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Discussion Starter · #1 ·
So, I'm eating in a vegan compatible manner.<br><br><br><br>
And I'm nut intolerant.<br><br><br><br>
By nut intolerant, peanuts make me vomit [0], hazelnuts and almonds don't, but I still get quesy. Sunflower seeds are similar, and I can each a small amount of seasame seeds (untoasted! Toasted are as bad as peanuts) before any problems. Conviently thats about one vegan seasame snack, which I happen to like. Open a tub of peanuts, or peanut butter in the kitchen, and I have to leave.<br><br><br><br>
Given that nut's seem to form a staple of the vegan diet, I realise I'm going to have to be rather careful in establishing a balanced diet. I'm fine so far, but I need to ensure that I settle on something that's sustainable in the long term, not just over the course of months.<br><br><br><br>
From what I gather, the usual suspects for a vegan diet are protein, calcium, iron and B12. B12 is covered (Marmite <img alt="" class="inlineimg" src="/images/smilies/drool.gif" style="border:0px solid;" title=":drool:"> ). For protein, I believe that beans are the answear. It's on the calcium and iron front's that I'm not sure. Additionally, vitamin D might be a problem too, given I avoid the sun [1].<br><br><br><br>
I'd like to avoid supplement tablets if possible, mostly through being terrible at remembering to take them. There's also an aesthic about supplements that disuades me there.<br><br><br><br>
So: calcium, iron and vitamin D, without the nuts?<br><br><br><br>
[0] One peanut resulted in some impressive projectile vomiting a few minutes down the line <img alt="" class="inlineimg" src="/images/smilies/spew.gif" style="border:0px solid;" title=":spew:"> <- is proportionatly accurate.<br><br><br><br>
[1] Mild allergy to sunlight. Serious Goth cred on that one <img alt="" class="inlineimg" src="/images/smilies/smiley.gif" style="border:0px solid;" title=":)">
 

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As peanuts are botanically not nuts, you should find out more about your intolerances. How about soy-products, flaxseeds? Have you been tested for allergies?<br><br>
Iron and calcium won´t be a problem. Vitamin D is a problem, if you have to avoid the sun. Fortified foods might be the answer.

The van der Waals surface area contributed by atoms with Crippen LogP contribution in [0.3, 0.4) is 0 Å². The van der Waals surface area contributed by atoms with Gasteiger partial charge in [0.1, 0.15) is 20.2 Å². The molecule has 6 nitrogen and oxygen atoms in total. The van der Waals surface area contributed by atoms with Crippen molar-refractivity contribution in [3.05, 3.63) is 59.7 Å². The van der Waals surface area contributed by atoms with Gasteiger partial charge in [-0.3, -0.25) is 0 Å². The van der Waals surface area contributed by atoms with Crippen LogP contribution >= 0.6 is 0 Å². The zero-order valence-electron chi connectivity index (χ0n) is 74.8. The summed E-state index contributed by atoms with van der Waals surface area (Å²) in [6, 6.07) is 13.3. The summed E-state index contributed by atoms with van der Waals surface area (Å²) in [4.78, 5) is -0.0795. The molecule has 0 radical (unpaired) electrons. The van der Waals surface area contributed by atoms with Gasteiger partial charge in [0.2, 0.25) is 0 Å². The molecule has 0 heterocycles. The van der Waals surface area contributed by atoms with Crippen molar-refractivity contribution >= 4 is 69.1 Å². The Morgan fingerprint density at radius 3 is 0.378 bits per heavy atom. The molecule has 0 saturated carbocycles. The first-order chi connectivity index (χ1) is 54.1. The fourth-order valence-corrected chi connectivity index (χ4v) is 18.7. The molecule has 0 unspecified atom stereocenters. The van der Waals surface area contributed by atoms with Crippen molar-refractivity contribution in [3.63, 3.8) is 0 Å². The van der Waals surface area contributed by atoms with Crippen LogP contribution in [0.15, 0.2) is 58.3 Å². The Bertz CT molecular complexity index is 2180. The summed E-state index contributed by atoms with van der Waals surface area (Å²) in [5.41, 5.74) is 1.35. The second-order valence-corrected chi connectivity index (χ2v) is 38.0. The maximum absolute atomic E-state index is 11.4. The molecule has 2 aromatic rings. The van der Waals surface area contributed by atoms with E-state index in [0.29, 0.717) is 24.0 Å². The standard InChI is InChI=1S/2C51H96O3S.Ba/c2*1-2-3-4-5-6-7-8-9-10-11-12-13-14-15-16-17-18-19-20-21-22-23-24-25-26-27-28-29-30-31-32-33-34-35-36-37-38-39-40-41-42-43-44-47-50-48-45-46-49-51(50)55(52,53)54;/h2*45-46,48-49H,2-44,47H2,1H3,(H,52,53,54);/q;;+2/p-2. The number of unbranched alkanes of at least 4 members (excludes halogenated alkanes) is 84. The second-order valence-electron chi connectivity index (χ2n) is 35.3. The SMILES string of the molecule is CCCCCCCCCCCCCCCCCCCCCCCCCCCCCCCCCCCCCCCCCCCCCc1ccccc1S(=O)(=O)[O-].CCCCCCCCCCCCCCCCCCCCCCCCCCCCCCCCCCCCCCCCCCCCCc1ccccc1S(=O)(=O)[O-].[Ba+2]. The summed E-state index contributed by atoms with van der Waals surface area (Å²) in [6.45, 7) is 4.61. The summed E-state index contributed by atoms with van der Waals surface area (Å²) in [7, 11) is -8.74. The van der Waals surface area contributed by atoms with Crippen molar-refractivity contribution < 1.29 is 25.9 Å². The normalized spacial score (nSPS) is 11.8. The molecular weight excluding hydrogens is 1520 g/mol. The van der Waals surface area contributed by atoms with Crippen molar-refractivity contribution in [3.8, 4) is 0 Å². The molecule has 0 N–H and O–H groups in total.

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Check out this list of vitamins:<br><br><a href="http://www.veggieboards.com/boards/showthread.php?s=&threadid=8301" target="_blank">http://www.veggieboards.com/boards/s...&threadid=8301</a><br><br><br><br>
Chickpeas have the highest amount of protein of any legume. There's a ton of stuff you can make with chickpeas. As far as seeds go, can you eat sprouted seeds? Seems like roasting any seed or nut has adverse affects on you, so maybe if you ate them sprouted from the raw form, that it might not make you so pukey. (just a suggestion)<br><br><br><br>
I agree with Lothar, you should get an alergy test to see what exatly it is that makes you not be able to process nuts and seeds.<br><br><br><br>
Marmite? Are you in Britain perhaps? I've heard that stuff tastes terrible, but I've heard that from other Americans who'd never had it before.<br><br><br><br>
Stick with the vegan thing, there are defintely other ways for you to get your protien other than nuts.
 

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hmmm...would this individual have trouble with Zinc intake? I heard sunflower seeds are a good source of that. Are other nuts too? Perhaps you should consider a mineral supplement.<br><br><br><br>
ebola
 

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Discussion Starter · #7 ·
That's a good point about peanuts not botanically nuts, Lothar. My botony is somewhat rusty, but I had one of those, " Of course!" moments when I read that. Makes me begin to wonder if it's peanut specific, and the affect on other nuts is psychosomatic. I'll grab a friend, and set up some double blind trials (probably with almonds). If it's real, then that'll show it.<br><br><br><br>
It's not an allergy. I suffer from eczema (in remmision due to working out what I am allergic too), so I've been through a lot of immunology. The comments I've seen on here about general practicioners and nutrition remind me a lot of the comments about GP's and immunology I've seen on the allergy boards. It doesn't meet the medical definition of an allergy - the time frme of reaction is wrong. It's possible it is immunolgical, but I've not shown any skin reactions to nuts before, and that's how all my other allergies are expressed, so it's a strong test. I've not done a rigorus skin test with peanuts (the smell is too much), but the other nuts don't show an allergic reaction.<br><br><br><br>